Detroit Film Critics Society flips for 'Boyhood'

Tom Long
The Detroit News

The Detroit Film Critics Society flipped for "Boyhood" this year.

The group announced its annual awards this week, and the indie film, which was shot over 12 years and followed the real-time changes in a boy and his family, won best picture, best director and screenplay for Richard Linklater, and best supporting actress for Patricia Arquette.

Best actor went to Michael Keaton for his portrayal of an action star looking for redemption on Broadway in "Birdman." Best actress was Rosamund Pike for her turn as a housewife gone haywire in "Gone Girl."

Detroit native J.K. Simmons took best supporting actor for his searing role as an abusive music teacher in "Whiplash." There might be some talk of prejudice towards locals, but Simmons, a lifelong devout Tigers fan, is winning awards across the nation.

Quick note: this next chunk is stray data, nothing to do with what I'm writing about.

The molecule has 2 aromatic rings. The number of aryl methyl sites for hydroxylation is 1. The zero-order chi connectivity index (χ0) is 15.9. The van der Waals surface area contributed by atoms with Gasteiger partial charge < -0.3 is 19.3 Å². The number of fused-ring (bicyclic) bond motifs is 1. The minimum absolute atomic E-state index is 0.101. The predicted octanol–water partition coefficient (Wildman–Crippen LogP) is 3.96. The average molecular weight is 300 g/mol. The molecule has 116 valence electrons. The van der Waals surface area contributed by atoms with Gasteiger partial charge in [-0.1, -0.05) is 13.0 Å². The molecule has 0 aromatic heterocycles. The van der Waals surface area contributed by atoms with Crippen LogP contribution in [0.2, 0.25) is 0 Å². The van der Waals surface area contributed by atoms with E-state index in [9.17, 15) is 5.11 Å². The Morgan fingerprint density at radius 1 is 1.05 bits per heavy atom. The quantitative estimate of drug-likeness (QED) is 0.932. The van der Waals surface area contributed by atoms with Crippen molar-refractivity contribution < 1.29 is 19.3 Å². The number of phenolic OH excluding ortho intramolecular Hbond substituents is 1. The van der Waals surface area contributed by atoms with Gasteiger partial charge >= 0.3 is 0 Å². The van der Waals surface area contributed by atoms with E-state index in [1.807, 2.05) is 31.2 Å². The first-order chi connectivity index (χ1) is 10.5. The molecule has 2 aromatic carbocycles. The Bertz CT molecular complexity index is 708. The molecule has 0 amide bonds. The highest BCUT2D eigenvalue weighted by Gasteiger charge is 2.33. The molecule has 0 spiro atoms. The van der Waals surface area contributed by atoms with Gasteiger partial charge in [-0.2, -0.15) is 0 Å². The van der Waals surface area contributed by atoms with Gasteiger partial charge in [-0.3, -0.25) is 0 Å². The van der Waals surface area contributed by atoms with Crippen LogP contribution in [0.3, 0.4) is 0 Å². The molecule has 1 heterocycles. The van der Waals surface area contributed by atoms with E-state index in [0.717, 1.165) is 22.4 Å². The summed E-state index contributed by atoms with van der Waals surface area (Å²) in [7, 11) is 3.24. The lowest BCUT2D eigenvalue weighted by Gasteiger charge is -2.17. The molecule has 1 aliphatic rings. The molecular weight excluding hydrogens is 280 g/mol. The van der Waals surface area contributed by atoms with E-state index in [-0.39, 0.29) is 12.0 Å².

Apparently there was a lot of strong acting this year, because the race for best ensemble ended in an unprecedented three-way tie. Honors went to "Birdman," the screwball comedy "The Grand Budapest Hotel" and the goofy space saga "Guardians of the Galaxy," which featured a talking raccoon and a walking tree in its ensemble.

The award for best documentary went to "Citizenfour," the film that followed Edward Snowden as he released classified documents from a Hong Kong hotel room. And the nod for breakthrough performance went to Damien Chazelle, the young first-time feature writer and director behind "Whiplash."

In all, "Boyhood" won four awards while "Whiplash" and "Birdman" each earned two.

The Detroit Film Critics Society was founded in 2007 and is made up of working critics who live within a 150-mile radius of Detroit.

TLong@detroitnews.com

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